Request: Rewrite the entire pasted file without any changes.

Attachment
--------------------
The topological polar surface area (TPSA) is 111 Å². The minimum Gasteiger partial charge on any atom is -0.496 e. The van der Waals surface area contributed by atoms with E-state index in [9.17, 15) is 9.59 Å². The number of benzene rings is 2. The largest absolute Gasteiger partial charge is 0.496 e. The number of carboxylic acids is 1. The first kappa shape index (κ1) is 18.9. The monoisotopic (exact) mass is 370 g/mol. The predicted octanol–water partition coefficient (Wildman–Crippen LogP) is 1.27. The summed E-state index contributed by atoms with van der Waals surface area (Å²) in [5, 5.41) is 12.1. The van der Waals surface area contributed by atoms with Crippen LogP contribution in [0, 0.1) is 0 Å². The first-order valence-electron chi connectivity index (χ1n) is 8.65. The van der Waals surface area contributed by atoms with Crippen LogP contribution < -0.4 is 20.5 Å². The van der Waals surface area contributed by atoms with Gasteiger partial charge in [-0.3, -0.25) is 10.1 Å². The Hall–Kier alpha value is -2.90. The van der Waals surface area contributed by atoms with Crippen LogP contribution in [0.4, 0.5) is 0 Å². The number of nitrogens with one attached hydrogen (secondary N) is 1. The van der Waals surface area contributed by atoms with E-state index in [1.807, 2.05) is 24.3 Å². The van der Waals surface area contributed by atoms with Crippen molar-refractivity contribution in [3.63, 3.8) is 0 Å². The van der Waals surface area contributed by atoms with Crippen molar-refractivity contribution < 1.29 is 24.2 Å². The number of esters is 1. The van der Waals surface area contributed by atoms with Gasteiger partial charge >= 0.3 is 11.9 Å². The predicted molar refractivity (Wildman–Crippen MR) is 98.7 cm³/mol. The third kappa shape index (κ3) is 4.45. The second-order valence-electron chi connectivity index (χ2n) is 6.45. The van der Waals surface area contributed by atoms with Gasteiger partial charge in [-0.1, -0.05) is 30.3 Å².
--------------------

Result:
The topological polar surface area (TPSA) is 111 Å². The minimum Gasteiger partial charge on any atom is -0.496 e. The van der Waals surface area contributed by atoms with E-state index in [9.17, 15) is 9.59 Å². The number of benzene rings is 2. The largest absolute Gasteiger partial charge is 0.496 e. The number of carboxylic acids is 1. The first kappa shape index (κ1) is 18.9. The monoisotopic (exact) mass is 370 g/mol. The predicted octanol–water partition coefficient (Wildman–Crippen LogP) is 1.27. The summed E-state index contributed by atoms with van der Waals surface area (Å²) in [5, 5.41) is 12.1. The van der Waals surface area contributed by atoms with Crippen LogP contribution in [0, 0.1) is 0 Å². The first-order valence-electron chi connectivity index (χ1n) is 8.65. The van der Waals surface area contributed by atoms with Crippen LogP contribution < -0.4 is 20.5 Å². The van der Waals surface area contributed by atoms with Gasteiger partial charge in [-0.3, -0.25) is 10.1 Å². The Hall–Kier alpha value is -2.90. The van der Waals surface area contributed by atoms with Crippen LogP contribution in [0.4, 0.5) is 0 Å². The number of nitrogens with one attached hydrogen (secondary N) is 1. The van der Waals surface area contributed by atoms with E-state index in [1.807, 2.05) is 24.3 Å². The van der Waals surface area contributed by atoms with Crippen molar-refractivity contribution in [3.63, 3.8) is 0 Å². The van der Waals surface area contributed by atoms with Crippen molar-refractivity contribution < 1.29 is 24.2 Å². The number of esters is 1. The van der Waals surface area contributed by atoms with Gasteiger partial charge >= 0.3 is 11.9 Å². The predicted molar refractivity (Wildman–Crippen MR) is 98.7 cm³/mol. The third kappa shape index (κ3) is 4.45. The second-order valence-electron chi connectivity index (χ2n) is 6.45. The van der Waals surface area contributed by atoms with Gasteiger partial charge in [-0.1, -0.05) is 30.3 Å².